“I didn’t say anything.”
“No, you’re giving me the mom look. Hence, you’re thinking something you’d rather not say, so, c’mon. Spit it out. I can take it. I’m a big strong girl apparently.”
“Well, you’d be wrong. I was just thinking how much you’re growing up, and how much I’m missing of it because you don’t live at home any more. So, no big mystery to solve, Buffy. Just me being nostalgic.”
“It’s the pancakes,” she said with a smile. “There must be something in the smell that gets to people. Like pheromones.”
Joyce bit back her amusement. “Pancake.pheromones?”
“Hey, it’s the Hellmouth. It could happen.”
Slowly, Joyce sipped at her coffee, watching Buffy over the rim of her cup before she finally said, “Actually, there is something I wanted to talk to you about.”
Her grin was triumphant. “I knew it! You can’t pull one over on these college girl’s eyes. I’ve been seeing that mom look for way too long not to know when it means something.”
“Well, part of this.mom look is that I got a call last night. From your Aunt Darlene. She’s coming to visit us this weekend. Get a chance to catch up before the holidays.”
Buffy’s grin immediately vanished, to be replaced by her jaw dropping and disbelief clouding her eyes. “But.you just saw her at Thanksgiving.”
“Yes, but you didn’t. It’ll be nice for them to hear how great you’re doing. You haven’t seen them in ages. You’re not doing anything this weekend, are you?”
“This weekend?” Her mind raced. How could she get out of this? Three days with nosy family asking her about school, and her boyfriend, and what was she doing with all her free time now that she was footloose and fancy-free living in the dorm. Not one of those topics boded well for a comfortable start to her holiday. “Not so much,” she admitted when her mind came up with nothing, “except that it’s just my first real break since finals. The only definite thing was hanging out at Giles’ this morning filling him in on stuff so he doesn’t feel left out. Maybe making fun of Spike while we’re there. Oh, and there’ll probably be donuts.”
“That’s good, then. Darlene’ll be glad to hear you’ll be around this time.”
There was a pause while Buffy dug back into her breakfast. “I knew the pancakes were evil,” she muttered.
“You shouldn’t be so hard on him, you know,” Joyce said.
“Who, Giles? Willow’s the one who said he was—.”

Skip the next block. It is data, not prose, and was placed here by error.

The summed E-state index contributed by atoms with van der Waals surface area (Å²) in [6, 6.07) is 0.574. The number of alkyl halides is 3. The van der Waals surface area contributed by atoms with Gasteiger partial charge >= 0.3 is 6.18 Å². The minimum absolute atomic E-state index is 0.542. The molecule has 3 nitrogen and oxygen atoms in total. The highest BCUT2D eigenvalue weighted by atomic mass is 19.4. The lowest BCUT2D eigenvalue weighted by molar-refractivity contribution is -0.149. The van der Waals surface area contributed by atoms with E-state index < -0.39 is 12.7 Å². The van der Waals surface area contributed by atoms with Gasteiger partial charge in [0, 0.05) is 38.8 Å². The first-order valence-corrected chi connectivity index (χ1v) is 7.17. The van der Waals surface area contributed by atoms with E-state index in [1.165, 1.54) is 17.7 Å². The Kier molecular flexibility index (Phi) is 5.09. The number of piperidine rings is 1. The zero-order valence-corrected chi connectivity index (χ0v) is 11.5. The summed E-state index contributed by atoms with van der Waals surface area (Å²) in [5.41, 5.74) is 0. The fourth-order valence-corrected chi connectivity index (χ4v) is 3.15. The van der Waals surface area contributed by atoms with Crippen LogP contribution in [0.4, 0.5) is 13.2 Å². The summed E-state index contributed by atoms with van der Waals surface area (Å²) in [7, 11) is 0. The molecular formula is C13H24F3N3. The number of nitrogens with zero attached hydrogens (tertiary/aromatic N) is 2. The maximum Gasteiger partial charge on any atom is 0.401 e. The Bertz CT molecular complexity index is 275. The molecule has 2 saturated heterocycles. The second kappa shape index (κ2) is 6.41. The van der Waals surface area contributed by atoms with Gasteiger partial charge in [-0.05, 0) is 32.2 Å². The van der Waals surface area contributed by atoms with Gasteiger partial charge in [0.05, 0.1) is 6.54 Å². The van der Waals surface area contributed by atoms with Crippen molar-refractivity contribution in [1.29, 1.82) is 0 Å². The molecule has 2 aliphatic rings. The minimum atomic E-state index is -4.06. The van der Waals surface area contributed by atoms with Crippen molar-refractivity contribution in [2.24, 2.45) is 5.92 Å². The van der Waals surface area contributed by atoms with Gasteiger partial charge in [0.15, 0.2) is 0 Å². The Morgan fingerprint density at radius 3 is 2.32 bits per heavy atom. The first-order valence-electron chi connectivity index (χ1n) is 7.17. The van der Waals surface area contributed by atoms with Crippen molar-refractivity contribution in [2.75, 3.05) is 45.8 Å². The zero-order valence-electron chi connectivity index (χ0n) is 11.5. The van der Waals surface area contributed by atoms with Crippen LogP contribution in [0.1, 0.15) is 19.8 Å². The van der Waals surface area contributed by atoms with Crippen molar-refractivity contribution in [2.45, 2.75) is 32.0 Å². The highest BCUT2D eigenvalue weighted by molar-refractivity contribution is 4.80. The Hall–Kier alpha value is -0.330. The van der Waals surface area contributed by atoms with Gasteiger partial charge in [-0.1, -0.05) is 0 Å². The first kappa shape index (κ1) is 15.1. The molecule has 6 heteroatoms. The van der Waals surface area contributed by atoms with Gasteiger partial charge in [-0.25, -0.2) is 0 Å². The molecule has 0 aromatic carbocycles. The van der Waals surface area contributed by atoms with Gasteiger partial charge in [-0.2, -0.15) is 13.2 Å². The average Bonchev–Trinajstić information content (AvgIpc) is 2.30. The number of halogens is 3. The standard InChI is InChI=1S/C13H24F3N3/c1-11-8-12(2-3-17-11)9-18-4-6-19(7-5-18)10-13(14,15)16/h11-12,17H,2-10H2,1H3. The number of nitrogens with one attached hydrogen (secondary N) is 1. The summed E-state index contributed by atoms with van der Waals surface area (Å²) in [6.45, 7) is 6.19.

“I meant Spike.”
She stopped in mid-chew, eyes wide in incredulity. “You’re kidding, right?”
“No, I think you and the others are being far too cavalier in your treatment of Spike. He’s going through a rough time right now—.”
“Oh, boo hoo, the big bad bleached vampire can’t kill all my friends. Yeah, that’s a rough time all right.”
“I’m just saying—.”
“Did you know he actually called Xander a nummy treat when he was staying with him? If that chip was out, Spike wouldn’t think twice about killing all of us in our sleep, Mom. I’m not about to start feeling bad because he’s muzzled for the time being.”
“Somehow, I find it very difficult to believe that Spike used the word ‘nummy’ with any degree of seriousness. That sounds like a Xander interpretation to me.” Turning around, Joyce began rinsing out her mug in the sink. “I’m not asking you to feel bad, Buffy. I’m just suggesting that maybe you could be a little more understanding about his situation. You told me what happened when the Watcher’s Council did that little test on your birthday, how you felt powerless. Don’t you think that maybe Spike’s going through some of the same thing?”
Setting down her fork, Buffy wiped her mouth before hopping up from the stool. “OK, first of all, Spike’s not powerless. He can still hit things. They just have to be demon things. And secondly, my sitch and Spike’s sitch? Two totally different issues.”
“Still, it wouldn’t hurt to cut him a little slack—where are you going?”
The Slayer stopped at the door, her hand on the knob. “I told you. Over to Giles’. Before all the pancake pheromones in this place start making me go soft on Spike, too.” And with a small wave, she hurried out the door.
She walked in on chaos.
“I don’t need a bloody babysitter!”
“It would only be for the weekend—.”
“Am I talking to myself? Vampire here. Took care of myself for more than a century—.”
“Which of course explains you showing up on Giles’ doorstep looking like the little vamp that couldn’t—.”
“Watch it, pizza boy—.”
“I understand it’s a lot to ask—.”
“Whoa, Nellie.” Buffy parked herself between the three men, holding up her hands to keep Spike and Xander from going at it with more than their words. Looking over at where Willow sat quietly at the desk, she asked, “What’s going on here?”
“It’s called Pass the Spike,” the vampire answered angrily before the redhead could say anything. “And it’s fuckin’ ridiculous, if you ask me.”
“Giles? What’s he talking about?”
Clearing his throat, the Watcher’s hands sank into his pockets as he looked down at his charge. “I’m attempting to find accommodation for Spike,” he explained. He ignored the vampire’s snort of derision. “A rather important symposium has requested me as a keynote speaker at one of their gatherings this weekend—.”
“If they’re so bloody important, why’d they nancy about ’til the last minute to ask you, Rupes?”
“Shut up, Spike.” Her order at him was automatic, but almost immediately, Buffy heard her mother’s voice in the back of her head, admonishing her for being too hard on the demon. Not too hard, she thought irritably. He’s interrupting.